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  • Never Fear

    Never Fear 1949

    ★★½ Watched 06 Apr, 2016

    In execution, Ida Lupino's Never Fear is a pretty typical melodrama--at least one impassioned monologue along the lines of "TELL ME, AREN'T I STILL A WOMAN?!" gave me the giggles--but the subject matter is interesting. Dancer Sally Forrest's career ambitions are derailed when she's diagnosed with polio and tucked away at a rehabilitation center. She struggles to come to terms with the fact that she may never dance again, and the subsequent depression makes trying seem pointless. Lupino and her co-writer/husband Collier Young get some good mileage out of the sensitive material, even if there's not much here that exceeds the standards of the time.

  • Middle of Nowhere

    Middle of Nowhere 2012

    ★★★★ Watched 05 Apr, 2016

    Ava DuVernay's Middle of Nowhere is a film of raw, honest relationships. Emayatzy Corinealdi, playing a medical student who has put her life on hold waiting for her husband to be released from prison, expresses so much without saying a word. She shows dignity in the face of her mother (Lorraine Toussaint, later of Orange Is the New Black, here exhibiting the bitter disapproval that comes from holding someone you love to higher standards than they hold themselves), as well…

  • Outcast

    Outcast 2014

    ½ Watched 03 Apr, 2016

    Part of Joe & Arlo's Excellent LOLviewings

    I finished watching this movie eight hours ago, and I barely remember what it was about or what happened in it. The most notable thing to come out of Outcast is this tweet: twitter.com/UnpluggedCrazy/status/716512855294664704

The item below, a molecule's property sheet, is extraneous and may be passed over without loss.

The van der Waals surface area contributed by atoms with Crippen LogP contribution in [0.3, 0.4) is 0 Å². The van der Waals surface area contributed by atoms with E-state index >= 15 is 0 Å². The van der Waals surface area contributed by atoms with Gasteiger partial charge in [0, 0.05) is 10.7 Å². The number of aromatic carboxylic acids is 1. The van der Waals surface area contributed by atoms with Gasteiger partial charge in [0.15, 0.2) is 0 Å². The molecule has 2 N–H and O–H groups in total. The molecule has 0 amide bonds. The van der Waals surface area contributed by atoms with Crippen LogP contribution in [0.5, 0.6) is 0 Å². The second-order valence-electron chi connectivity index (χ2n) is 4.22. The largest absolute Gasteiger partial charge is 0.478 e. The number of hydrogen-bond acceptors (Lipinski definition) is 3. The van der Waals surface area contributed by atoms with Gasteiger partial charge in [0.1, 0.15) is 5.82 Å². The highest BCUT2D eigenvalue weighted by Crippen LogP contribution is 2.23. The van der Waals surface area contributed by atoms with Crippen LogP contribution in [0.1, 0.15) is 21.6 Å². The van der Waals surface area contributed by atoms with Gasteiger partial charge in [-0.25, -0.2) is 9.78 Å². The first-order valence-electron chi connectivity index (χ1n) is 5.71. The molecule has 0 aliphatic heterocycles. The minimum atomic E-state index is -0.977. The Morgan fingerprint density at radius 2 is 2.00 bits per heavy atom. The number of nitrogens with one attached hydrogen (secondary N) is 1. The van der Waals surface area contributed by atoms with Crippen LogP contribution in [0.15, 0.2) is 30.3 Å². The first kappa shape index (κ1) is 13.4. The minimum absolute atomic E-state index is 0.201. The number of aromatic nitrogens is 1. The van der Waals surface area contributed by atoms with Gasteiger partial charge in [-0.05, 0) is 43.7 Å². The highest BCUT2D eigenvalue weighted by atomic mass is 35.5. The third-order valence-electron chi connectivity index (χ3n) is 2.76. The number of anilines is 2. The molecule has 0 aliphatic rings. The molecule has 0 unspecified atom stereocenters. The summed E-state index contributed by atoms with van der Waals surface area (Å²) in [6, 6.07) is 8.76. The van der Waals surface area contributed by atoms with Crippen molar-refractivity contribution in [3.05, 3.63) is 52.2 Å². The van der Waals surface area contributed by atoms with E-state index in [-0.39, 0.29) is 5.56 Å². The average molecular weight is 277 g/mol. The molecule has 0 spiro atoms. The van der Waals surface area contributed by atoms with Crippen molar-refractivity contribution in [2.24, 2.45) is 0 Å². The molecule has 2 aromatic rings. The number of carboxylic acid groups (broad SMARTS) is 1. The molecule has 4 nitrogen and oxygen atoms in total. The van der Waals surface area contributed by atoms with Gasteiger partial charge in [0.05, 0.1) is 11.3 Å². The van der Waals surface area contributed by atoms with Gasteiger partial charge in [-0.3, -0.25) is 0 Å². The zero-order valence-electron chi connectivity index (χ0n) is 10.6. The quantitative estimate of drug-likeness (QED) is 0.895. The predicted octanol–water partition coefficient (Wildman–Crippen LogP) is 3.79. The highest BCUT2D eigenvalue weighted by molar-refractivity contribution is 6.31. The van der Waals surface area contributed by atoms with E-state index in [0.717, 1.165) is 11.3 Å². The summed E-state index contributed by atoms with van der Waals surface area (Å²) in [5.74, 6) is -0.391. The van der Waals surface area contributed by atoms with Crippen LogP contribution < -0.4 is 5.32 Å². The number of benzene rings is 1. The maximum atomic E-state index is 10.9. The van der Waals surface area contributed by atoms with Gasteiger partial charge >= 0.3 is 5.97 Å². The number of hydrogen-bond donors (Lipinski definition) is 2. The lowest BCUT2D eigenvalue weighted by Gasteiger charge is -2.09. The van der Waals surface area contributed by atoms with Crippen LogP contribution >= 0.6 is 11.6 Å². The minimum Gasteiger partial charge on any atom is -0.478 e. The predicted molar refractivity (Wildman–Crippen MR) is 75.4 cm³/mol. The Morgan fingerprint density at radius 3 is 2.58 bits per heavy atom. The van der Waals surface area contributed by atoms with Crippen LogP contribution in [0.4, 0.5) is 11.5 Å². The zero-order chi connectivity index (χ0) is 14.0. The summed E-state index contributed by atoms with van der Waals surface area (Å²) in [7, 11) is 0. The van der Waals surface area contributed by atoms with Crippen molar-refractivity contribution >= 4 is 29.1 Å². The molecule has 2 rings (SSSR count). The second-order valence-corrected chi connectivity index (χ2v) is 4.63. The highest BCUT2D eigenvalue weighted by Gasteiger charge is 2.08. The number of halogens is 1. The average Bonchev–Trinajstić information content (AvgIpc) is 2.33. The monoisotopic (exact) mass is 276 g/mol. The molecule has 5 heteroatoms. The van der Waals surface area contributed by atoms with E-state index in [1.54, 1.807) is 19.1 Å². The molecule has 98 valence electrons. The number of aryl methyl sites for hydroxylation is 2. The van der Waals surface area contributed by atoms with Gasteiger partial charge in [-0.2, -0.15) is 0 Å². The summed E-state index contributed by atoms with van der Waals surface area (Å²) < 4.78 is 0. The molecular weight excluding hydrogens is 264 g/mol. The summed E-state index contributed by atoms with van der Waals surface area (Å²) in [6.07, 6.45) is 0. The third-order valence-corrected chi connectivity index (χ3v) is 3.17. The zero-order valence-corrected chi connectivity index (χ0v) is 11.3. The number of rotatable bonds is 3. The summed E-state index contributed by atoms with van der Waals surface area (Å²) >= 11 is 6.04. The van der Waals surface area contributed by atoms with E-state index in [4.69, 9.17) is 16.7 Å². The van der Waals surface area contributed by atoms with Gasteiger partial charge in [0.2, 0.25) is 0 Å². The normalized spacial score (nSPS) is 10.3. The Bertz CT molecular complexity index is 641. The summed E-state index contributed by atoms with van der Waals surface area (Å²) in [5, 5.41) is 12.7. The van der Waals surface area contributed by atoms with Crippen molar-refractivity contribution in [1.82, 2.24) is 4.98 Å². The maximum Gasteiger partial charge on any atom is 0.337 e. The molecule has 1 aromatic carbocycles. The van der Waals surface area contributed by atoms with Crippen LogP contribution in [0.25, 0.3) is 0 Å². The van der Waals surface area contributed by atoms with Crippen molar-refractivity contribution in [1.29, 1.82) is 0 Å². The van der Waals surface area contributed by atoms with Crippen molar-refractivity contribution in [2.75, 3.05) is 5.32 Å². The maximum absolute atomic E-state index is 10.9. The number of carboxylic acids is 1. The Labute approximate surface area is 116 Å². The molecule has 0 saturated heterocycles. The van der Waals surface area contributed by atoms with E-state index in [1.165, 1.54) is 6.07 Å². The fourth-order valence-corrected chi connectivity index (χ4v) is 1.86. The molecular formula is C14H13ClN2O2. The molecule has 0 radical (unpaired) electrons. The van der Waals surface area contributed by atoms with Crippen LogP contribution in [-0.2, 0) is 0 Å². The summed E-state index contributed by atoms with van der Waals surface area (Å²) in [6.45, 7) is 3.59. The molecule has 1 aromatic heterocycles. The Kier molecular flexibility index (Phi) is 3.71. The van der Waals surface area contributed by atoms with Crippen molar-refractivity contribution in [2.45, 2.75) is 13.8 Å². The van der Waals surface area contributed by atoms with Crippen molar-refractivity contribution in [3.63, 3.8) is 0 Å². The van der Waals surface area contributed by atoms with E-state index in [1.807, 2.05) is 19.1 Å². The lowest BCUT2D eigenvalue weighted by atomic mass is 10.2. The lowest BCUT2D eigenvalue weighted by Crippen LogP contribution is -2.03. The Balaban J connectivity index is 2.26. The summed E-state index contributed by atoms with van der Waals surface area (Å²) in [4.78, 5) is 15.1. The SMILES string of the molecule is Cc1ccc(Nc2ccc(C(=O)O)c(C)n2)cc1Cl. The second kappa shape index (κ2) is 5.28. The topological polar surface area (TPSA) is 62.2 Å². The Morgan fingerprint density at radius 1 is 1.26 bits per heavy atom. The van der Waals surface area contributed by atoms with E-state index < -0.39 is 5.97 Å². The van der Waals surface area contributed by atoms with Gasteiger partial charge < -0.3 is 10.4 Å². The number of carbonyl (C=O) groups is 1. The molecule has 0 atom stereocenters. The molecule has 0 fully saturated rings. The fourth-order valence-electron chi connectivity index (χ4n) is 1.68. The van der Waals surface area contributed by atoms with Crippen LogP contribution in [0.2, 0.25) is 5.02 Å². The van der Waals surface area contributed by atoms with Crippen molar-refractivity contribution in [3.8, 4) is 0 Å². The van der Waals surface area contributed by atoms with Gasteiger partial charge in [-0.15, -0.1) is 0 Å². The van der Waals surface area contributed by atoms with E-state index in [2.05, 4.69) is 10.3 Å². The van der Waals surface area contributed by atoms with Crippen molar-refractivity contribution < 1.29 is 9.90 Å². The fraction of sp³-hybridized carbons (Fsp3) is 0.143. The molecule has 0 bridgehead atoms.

• Batman v Superman: Dawn of Justice

    Batman v Superman: Dawn of Justice 2016

    ★½ Watched 02 Apr, 2016

    I went in expecting one of the worst ever, so it's a pleasant surprise that Batman v Superman: Ecks vs. Sever is merely terrible. More here works than in Man of Steel; Ben Affleck acquits himself well as Batman despite the lackluster material, and in theory, I appreciate the nightmarish tone set up by Zack Snyder. If only other superhero movies, directed by better filmmakers, would be willing to venture beyond the industry standard.

    Yet Batman v Superman: Chipwrecked is…

  • A Bittersweet Life

    A Bittersweet Life 2005

    ★★★★ Watched 01 Apr, 2016

    A tragic film with action scenes as clever and precise, though perhaps not as pyrotechnic, as those of John Woo. An enforcer questions his actions for the first time and is swiftly punished for it. I already feel the need to see this again, appreciating it for what it says philosophically in addition to the surface level gangster stuff (which is pretty damn cool).

  • Best of Enemies

    Best of Enemies 2015

    ★★★★½ Watched 06 Jan, 2016

    In showcasing William F. Buckley and Gore Vidal’s televised debates during the 1968 Republican and Democratic National Conventions, Best of Enemies expertly illustrates how our political past has informed our political present. There's a fine line between intellectual debate and irrational argument, as well as a slippery slope from enlightening television to mindless cable news punditry. A watershed moment in TV history, and one with unintended and unsettling consequences.

  • The Wolfpack